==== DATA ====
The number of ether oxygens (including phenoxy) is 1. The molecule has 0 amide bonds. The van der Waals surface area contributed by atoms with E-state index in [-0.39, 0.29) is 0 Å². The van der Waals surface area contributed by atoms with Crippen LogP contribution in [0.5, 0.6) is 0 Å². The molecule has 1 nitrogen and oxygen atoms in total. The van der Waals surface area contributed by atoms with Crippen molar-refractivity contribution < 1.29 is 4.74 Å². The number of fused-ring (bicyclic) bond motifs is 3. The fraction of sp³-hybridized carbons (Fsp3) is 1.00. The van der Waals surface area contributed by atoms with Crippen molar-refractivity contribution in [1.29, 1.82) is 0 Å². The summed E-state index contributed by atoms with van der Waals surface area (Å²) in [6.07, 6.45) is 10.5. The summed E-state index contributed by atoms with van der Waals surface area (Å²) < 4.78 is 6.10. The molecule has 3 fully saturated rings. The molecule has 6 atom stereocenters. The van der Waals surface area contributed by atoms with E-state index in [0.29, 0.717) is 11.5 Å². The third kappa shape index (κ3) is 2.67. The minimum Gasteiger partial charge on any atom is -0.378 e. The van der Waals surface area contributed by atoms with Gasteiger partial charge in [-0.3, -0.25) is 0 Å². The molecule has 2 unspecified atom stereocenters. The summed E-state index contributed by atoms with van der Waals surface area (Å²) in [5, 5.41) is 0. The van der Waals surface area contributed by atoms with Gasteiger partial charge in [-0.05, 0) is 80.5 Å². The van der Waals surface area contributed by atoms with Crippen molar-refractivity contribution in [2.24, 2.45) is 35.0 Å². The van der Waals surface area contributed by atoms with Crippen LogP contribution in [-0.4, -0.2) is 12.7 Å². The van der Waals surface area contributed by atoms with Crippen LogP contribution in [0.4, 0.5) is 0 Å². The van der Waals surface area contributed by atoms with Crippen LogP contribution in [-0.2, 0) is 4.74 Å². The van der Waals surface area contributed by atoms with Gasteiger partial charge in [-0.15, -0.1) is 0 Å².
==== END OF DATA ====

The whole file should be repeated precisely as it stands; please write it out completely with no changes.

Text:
The number of ether oxygens (including phenoxy) is 1. The molecule has 0 amide bonds. The van der Waals surface area contributed by atoms with E-state index in [-0.39, 0.29) is 0 Å². The van der Waals surface area contributed by atoms with Crippen LogP contribution in [0.5, 0.6) is 0 Å². The molecule has 1 nitrogen and oxygen atoms in total. The van der Waals surface area contributed by atoms with Crippen molar-refractivity contribution < 1.29 is 4.74 Å². The number of fused-ring (bicyclic) bond motifs is 3. The fraction of sp³-hybridized carbons (Fsp3) is 1.00. The van der Waals surface area contributed by atoms with Crippen molar-refractivity contribution in [1.29, 1.82) is 0 Å². The summed E-state index contributed by atoms with van der Waals surface area (Å²) in [6.07, 6.45) is 10.5. The summed E-state index contributed by atoms with van der Waals surface area (Å²) < 4.78 is 6.10. The molecule has 3 fully saturated rings. The molecule has 6 atom stereocenters. The van der Waals surface area contributed by atoms with E-state index in [0.29, 0.717) is 11.5 Å². The third kappa shape index (κ3) is 2.67. The minimum Gasteiger partial charge on any atom is -0.378 e. The van der Waals surface area contributed by atoms with Gasteiger partial charge in [-0.3, -0.25) is 0 Å². The molecule has 2 unspecified atom stereocenters. The summed E-state index contributed by atoms with van der Waals surface area (Å²) in [5, 5.41) is 0. The van der Waals surface area contributed by atoms with Gasteiger partial charge in [-0.05, 0) is 80.5 Å². The van der Waals surface area contributed by atoms with Crippen molar-refractivity contribution in [2.24, 2.45) is 35.0 Å². The van der Waals surface area contributed by atoms with Crippen LogP contribution in [-0.4, -0.2) is 12.7 Å². The van der Waals surface area contributed by atoms with Crippen LogP contribution in [0.4, 0.5) is 0 Å². The van der Waals surface area contributed by atoms with Crippen LogP contribution in [-0.2, 0) is 4.74 Å². The van der Waals surface area contributed by atoms with Gasteiger partial charge in [-0.15, -0.1) is 0 Å².